Householders are to be offered long-term loans to help make their homes more energy efficient and cut bills under a new government scheme.
Ministers say the Green Deal, which launches on Monday, will help thousands "stay warm for less".
Under the scheme, households can use cheap loans to spend on energy-saving improvements, such as insulation and new boilers, with no upfront cost.
Campaigners said the project would "not stop fuel poverty rocketing".
The Department of Energy and Climate Change (DECC), which launched the flagship scheme, said it believed hundreds more households than expected had already signed up for assessments to join the project. It said official figures were being collated.
Earlier reports had indicated just five assessments had been carried out ahead of the launch.
Deputy Prime Minister Nick Clegg said: "The Green Deal will help thousands of homes stay warm for less. Those people will benefit from energy saving improvements - and their energy bills will fall.
"The UK green sector is a success story. It is the sixth largest in the world and has a crucial part to play in building a strong economy."'Cosier' homes
He added: "The Green Deal will support thousands of jobs, not just over the next few years, but in the long-term."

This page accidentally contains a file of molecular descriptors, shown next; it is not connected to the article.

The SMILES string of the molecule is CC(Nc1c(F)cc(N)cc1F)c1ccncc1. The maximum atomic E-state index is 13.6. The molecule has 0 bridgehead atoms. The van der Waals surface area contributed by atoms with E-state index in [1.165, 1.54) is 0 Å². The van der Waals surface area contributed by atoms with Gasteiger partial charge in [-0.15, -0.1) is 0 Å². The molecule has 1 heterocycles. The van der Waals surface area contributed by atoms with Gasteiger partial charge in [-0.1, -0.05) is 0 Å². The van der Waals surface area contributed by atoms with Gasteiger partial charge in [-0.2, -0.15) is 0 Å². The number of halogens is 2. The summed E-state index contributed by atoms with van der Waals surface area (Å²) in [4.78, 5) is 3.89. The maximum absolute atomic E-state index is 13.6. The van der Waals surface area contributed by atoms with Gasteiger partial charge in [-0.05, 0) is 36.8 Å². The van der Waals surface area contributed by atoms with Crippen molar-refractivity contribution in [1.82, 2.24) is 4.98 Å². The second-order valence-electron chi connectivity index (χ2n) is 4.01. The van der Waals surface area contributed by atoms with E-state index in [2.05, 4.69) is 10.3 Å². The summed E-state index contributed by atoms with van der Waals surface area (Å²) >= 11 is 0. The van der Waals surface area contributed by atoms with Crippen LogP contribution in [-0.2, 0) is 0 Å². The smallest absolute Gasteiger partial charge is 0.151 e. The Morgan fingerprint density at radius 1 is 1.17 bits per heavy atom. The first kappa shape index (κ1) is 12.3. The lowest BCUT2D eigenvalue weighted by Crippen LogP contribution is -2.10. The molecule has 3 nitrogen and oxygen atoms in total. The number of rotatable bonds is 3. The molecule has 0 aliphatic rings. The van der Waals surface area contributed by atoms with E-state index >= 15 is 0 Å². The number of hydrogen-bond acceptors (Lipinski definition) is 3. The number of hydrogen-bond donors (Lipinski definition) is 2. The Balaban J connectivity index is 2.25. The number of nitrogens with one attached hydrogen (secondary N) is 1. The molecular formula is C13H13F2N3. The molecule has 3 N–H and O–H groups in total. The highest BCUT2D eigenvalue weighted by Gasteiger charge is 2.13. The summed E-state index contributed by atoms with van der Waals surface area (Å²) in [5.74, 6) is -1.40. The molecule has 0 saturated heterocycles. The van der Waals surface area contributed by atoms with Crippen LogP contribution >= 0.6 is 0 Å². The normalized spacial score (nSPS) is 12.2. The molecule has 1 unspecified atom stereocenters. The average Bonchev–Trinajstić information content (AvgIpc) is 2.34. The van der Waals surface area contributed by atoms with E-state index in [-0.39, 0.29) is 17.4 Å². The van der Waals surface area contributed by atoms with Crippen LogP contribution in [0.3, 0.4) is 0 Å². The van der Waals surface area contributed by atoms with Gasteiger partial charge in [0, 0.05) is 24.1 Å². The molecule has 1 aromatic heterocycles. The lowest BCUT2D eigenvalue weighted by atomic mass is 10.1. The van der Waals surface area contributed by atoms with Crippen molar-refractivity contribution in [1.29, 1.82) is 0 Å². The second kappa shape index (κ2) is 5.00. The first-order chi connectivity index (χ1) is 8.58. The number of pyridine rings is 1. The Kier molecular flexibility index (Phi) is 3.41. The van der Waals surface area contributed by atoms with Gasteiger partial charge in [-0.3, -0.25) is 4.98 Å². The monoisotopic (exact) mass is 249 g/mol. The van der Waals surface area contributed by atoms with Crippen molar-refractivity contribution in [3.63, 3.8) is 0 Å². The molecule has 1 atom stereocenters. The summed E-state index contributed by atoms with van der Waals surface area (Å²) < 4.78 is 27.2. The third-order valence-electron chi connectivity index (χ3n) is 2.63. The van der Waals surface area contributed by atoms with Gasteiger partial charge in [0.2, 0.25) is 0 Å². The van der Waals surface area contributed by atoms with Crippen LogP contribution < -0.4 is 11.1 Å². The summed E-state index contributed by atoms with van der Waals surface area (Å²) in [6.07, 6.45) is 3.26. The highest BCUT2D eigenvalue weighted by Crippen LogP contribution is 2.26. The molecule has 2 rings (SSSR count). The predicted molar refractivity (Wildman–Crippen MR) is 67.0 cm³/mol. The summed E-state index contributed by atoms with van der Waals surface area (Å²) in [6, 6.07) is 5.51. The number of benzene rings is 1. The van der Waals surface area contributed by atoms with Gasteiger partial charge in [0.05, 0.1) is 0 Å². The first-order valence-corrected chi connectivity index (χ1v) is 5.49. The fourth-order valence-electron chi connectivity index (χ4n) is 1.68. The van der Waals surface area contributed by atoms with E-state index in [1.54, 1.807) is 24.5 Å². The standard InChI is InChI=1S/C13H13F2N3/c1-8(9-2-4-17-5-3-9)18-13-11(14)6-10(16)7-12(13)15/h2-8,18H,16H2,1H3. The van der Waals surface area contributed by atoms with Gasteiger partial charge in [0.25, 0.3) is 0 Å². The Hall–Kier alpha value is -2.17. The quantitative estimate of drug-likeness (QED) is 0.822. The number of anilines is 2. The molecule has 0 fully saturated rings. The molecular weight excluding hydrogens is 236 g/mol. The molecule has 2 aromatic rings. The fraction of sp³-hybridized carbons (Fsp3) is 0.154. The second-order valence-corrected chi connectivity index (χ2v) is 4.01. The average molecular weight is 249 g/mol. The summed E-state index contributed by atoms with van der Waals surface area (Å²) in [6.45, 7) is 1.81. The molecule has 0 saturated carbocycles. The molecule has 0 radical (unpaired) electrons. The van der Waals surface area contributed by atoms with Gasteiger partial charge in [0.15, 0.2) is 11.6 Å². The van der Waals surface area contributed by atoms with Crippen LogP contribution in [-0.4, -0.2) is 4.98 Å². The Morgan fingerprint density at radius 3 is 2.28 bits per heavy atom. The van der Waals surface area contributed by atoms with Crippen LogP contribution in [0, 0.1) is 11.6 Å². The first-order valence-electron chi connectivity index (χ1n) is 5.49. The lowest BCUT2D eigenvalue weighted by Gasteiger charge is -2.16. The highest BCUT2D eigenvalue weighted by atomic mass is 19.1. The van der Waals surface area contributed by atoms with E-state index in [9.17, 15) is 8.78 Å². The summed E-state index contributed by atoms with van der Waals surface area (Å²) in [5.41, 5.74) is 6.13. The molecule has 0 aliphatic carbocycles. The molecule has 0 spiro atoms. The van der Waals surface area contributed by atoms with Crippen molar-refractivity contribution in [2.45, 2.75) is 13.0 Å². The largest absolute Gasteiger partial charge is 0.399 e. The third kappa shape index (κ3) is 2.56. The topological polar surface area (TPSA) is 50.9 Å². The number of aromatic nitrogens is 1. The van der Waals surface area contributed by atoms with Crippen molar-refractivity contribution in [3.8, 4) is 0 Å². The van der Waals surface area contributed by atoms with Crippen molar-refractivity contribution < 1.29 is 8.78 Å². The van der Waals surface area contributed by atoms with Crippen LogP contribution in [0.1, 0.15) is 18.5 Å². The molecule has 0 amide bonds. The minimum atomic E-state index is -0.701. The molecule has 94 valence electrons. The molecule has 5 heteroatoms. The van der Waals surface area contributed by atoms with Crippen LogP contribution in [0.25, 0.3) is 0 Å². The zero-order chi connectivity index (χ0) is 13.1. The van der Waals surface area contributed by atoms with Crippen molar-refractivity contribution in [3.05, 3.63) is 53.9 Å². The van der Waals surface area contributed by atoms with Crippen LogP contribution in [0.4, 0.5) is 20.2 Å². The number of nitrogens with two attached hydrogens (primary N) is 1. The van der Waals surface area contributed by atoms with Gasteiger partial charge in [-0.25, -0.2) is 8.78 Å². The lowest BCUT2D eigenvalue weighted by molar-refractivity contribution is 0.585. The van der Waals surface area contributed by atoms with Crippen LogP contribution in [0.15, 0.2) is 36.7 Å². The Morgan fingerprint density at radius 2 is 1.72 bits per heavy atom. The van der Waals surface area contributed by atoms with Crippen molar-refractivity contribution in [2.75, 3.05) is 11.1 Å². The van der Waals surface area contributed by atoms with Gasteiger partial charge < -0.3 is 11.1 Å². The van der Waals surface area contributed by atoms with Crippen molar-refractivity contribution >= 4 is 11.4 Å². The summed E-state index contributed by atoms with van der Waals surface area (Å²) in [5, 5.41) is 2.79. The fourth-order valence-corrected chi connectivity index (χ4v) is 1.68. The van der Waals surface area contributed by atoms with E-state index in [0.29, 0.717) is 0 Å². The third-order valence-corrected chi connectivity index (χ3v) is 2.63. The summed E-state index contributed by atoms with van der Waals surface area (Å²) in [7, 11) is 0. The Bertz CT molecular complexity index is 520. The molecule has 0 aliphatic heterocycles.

End Quote Ed Matthews Energy Bill Revolution
We call on the prime minister to use money from the carbon tax to super-insulate this country's homes"
Energy and Climate Change Secretary Edward Davey also praised the "great deal", saying: "Improve the look and feel of your home, make it cosier and at the same time save energy - what's not to like?"
The move to insulate the UK's aged housing stock is designed to save carbon emissions, keep people warm, and make energy affordable, the government said.
Anyone joining the scheme would first have their home reviewed by an independent assessor, advising on possible upgrades, costs and energy saving timescales.
Green Deal providers would then calculate quotes for the proposed work - with households free to get multiple quotes - before carrying out the changes.
Under the deal, improvements are installed at no initial cost. Instead, charges are covered with cheap loans via the not-for-profit Green Deal Finance Company, and recouped gradually over up to 25 years through customers' electricity bills.
But campaigners have warned the scheme does not go far enough.
Ed Matthews, head of fuel poverty campaign group Energy Bill Revolution, said: "The Green Deal and Energy Company Obligation will not stop fuel poverty rocketing in the face of high gas prices."
"We call on the prime minister to use money from the carbon tax to super-insulate this country's homes.
"This will provide households with five times more subsidy to insulate their homes and not add a penny more to energy bills."
"It is enough to eliminate fuel poverty and in time cut bills for everyone. It is the just and fair solution."